While the Fed, BOE and ECB are hiking and the BOJ stands pat (for now), China has moved in the opposite direction by cutting rates three times this year, sending nominal yields on Chinese government bonds below those on Treasuries for the first time in a decade. The resulting interest rate differentials in combination with diverging growth profiles (slowing China vs strong US) have since April put significant downward pressure on the renminbi vs the dollar.
The People’s Bank of China has taken steps to soften the depreciation, reducing the foreign-exchange reserve requirement ratio for banks and making it more expensive to short the renminbi in derivatives markets while issuing a verbal warning against currency speculation. It has also guided market expectations by setting stronger-than-anticipated fixing rates in the onshore market. But the effect has been to slow the slide in a managed fashion, not stop it, and the Chinese currency recently touched its weakest levels against the dollar since 2008.
Still, the pace at which the renminbi has depreciated against the dollar has been moderate compared to the weakening of other currencies like the yen, pound or euro. And on a trade-weighted basis, China’s currency looks relatively resilient: it fell about 3 per cent against the dollar in September in the onshore market but has been relatively steady against the currencies of its 23 other major trading partners.
However, while Chinese exporters may benefit from the renminbi’s weakness against the dollar, if overseas demand deteriorates meaningfully, exporters will suffer on a net basis. The demand uncertainty could outweigh the cost benefit.
In the bigger picture, the dollar’s strength is making it a more challenging balancing act for China to aim for the so-called ‘impossible trinity’, or exercising control over monetary policy, capital account flows, and exchange rates. Economists posit you can only control two of the three at any one time, and China has been pushing the envelope thanks to its large trade surplus, increasing the use of the renminbi as a global trading or reserve currency, and last but not least, leaning on its enormous foreign reserves. The recent downward movements in the renminbi suggest it is being allowed to adjust more on a market-driven basis, but we don’t think that’s a sign that larger outflows would follow or that a bigger paradigm shift is afoot.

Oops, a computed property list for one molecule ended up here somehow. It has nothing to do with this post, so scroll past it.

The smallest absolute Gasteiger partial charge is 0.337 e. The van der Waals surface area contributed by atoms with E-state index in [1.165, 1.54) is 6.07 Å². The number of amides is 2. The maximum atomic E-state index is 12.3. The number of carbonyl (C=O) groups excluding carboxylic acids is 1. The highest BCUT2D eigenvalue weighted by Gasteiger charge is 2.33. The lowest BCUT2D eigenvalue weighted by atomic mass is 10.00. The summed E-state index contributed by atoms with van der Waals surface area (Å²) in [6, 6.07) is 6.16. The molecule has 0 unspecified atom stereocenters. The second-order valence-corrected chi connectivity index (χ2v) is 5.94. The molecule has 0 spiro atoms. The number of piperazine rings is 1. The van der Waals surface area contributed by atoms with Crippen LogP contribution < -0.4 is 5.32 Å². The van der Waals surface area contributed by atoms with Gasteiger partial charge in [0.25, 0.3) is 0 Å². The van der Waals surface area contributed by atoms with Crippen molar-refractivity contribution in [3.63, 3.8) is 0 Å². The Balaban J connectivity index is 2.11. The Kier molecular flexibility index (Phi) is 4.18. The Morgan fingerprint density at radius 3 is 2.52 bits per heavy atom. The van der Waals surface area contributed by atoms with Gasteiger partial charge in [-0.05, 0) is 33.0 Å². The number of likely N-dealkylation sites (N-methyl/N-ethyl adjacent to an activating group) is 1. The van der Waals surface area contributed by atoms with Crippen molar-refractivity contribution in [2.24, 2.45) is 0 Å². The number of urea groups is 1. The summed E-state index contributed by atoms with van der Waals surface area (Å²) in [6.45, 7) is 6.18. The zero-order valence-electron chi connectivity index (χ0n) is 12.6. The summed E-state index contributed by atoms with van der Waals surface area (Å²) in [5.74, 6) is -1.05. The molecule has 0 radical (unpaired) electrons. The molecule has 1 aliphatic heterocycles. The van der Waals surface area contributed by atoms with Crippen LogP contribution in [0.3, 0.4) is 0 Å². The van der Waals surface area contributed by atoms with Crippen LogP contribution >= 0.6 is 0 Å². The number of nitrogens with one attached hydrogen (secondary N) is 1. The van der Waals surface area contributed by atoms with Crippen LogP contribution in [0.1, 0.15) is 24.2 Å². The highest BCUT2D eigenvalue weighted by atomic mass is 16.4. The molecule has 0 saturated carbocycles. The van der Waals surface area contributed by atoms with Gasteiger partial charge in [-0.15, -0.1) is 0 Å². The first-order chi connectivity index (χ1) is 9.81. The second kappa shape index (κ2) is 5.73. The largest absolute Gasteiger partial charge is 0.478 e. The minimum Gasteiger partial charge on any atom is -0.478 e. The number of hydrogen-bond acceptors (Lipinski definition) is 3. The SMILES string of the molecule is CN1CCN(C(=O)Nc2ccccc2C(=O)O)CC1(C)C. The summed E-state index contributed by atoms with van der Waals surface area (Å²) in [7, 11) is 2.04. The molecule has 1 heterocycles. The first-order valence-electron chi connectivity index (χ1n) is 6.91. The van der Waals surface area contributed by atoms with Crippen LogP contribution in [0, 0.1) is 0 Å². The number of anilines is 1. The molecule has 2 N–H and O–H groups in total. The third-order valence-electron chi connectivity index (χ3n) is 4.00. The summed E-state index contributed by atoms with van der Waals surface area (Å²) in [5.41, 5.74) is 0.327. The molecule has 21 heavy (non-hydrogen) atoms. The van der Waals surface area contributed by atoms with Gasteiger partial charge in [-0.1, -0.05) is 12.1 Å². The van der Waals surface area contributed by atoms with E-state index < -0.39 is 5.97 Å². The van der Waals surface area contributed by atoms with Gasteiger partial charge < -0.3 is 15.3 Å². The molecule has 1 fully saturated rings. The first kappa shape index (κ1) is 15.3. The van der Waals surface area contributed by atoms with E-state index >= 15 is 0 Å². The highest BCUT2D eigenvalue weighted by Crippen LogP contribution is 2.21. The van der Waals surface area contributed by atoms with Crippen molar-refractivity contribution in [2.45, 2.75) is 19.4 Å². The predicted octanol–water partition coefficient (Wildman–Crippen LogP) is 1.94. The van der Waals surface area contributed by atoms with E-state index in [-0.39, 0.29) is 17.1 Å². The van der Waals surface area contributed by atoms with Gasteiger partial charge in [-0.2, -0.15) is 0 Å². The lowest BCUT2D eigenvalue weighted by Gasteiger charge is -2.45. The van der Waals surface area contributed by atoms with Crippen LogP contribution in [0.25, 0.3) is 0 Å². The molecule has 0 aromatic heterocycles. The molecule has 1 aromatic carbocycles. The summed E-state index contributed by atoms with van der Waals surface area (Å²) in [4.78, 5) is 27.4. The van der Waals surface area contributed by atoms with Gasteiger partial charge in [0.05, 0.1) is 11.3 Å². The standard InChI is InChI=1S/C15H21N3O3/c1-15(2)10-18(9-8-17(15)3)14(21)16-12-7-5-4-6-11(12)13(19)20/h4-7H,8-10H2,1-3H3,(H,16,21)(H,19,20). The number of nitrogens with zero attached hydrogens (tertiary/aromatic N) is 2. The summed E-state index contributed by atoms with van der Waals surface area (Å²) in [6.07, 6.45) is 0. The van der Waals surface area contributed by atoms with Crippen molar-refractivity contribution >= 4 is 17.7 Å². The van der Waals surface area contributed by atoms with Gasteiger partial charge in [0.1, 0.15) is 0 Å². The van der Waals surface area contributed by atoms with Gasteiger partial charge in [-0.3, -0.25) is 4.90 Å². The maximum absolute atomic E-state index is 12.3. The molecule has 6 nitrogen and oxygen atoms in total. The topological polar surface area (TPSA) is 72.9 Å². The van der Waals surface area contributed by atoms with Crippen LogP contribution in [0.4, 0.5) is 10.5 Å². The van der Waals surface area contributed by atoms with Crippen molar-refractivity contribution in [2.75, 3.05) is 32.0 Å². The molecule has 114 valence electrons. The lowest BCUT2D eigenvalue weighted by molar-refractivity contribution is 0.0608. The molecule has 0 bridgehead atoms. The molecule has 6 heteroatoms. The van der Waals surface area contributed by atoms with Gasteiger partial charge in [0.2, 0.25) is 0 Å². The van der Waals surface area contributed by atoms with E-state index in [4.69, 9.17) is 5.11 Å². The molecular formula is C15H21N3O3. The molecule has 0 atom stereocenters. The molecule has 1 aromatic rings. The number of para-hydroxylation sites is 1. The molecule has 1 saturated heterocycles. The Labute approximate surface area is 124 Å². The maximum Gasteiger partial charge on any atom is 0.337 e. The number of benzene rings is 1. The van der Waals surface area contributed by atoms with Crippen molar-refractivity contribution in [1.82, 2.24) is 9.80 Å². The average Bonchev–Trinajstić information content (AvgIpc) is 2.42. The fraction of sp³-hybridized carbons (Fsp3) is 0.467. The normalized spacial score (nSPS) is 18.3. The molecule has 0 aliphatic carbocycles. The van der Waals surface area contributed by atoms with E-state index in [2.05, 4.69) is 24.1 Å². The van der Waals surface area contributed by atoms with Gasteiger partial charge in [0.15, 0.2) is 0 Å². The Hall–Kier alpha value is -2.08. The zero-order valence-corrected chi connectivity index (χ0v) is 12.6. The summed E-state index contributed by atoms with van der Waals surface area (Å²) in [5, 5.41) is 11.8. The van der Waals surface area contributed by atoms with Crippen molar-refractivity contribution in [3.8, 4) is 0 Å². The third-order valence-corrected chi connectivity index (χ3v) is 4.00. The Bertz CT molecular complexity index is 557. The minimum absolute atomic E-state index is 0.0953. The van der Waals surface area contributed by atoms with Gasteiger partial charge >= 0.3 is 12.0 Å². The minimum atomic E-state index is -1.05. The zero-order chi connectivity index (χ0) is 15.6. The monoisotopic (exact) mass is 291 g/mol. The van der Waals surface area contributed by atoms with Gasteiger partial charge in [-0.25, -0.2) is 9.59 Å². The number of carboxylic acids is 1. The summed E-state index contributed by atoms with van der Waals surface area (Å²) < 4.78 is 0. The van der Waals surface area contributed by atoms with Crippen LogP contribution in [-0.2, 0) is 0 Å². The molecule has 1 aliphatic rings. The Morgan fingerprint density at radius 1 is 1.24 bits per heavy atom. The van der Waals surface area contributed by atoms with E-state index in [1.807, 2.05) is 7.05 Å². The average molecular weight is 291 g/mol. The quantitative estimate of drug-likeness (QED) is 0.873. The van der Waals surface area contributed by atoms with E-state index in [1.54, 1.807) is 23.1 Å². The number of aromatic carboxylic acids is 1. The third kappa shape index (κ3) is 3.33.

EM steadier than expected
If the strong dollar has some developed markets behaving like emerging markets, how are the actual EMs positioned? The cost of funding is still rising, and that is very challenging for most. But there are markets that are better positioned.
Asian economies have been dipping into their foreign exchange reserves in an effort to soften the blow to currencies, but they still have ample firepower, especially when viewed against the context of past periods of financial stress. Most have built up stores of reserves several times greater than where they stood during the 2008 global financial crisis.
We think the pressure on reserves is likely to remain, but that most economies are better placed to ride it out. Overall, the external vulnerabilities for most Asian countries remain manageable. Indonesia and Malaysia, as net exporters of commodities, still enjoy current account surpluses, as do other traditional current account surplus countries such as China, Korea and Singapore. Even for countries with current account deficits, such as the Philippines, Thailand and India, the forex reserves buffer still looks healthy and the external debt exposures are manageable, which reduces external vulnerabilities.
Takeaways for investors: Don’t fight the Fed
For now, markets seem stuck in a negative spiral. With even government bonds failing to protect portfolios, the dollar is likely to remain relentlessly bid as the ultimate safe haven. This in turn worsens global economic fundamentals and sentiment, raising interest repayments for international dollar borrowers and worsening inflation costs for those relying on imported goods priced in USD.
Defensive positioning remains key until this vicious circle can be broken. Equities and credit still look vulnerable, not offering value relative to where real bond yields or global business surveys might imply.
The dollar itself, while expensive, still makes sense to hold as a portfolio hedge. It is worth being nimble, taking profits against currencies that have experienced sharp declines to oversold levels, and rotating into others that have been more resilient near-term, as the dollar rumbles on.
What could break this negative loop and bring about better conditions for global markets? Ultimately, this is an inflation problem, so inflation is the answer. We need signs that US inflation - particularly core inflation, stripping out food and energy - is peaking and returning to manageable levels. At that point, the Fed will start to turn one eye away from fighting inflation, and towards mitigating the carnage in global markets and economies caused by growth and currency shocks. Extreme dollar pricing, depressed equity valuations, and painfully high credit spreads will all start to mean-revert when the Fed becomes the market’s friend. Usually this comes much earlier in a downturn. But we are not there yet.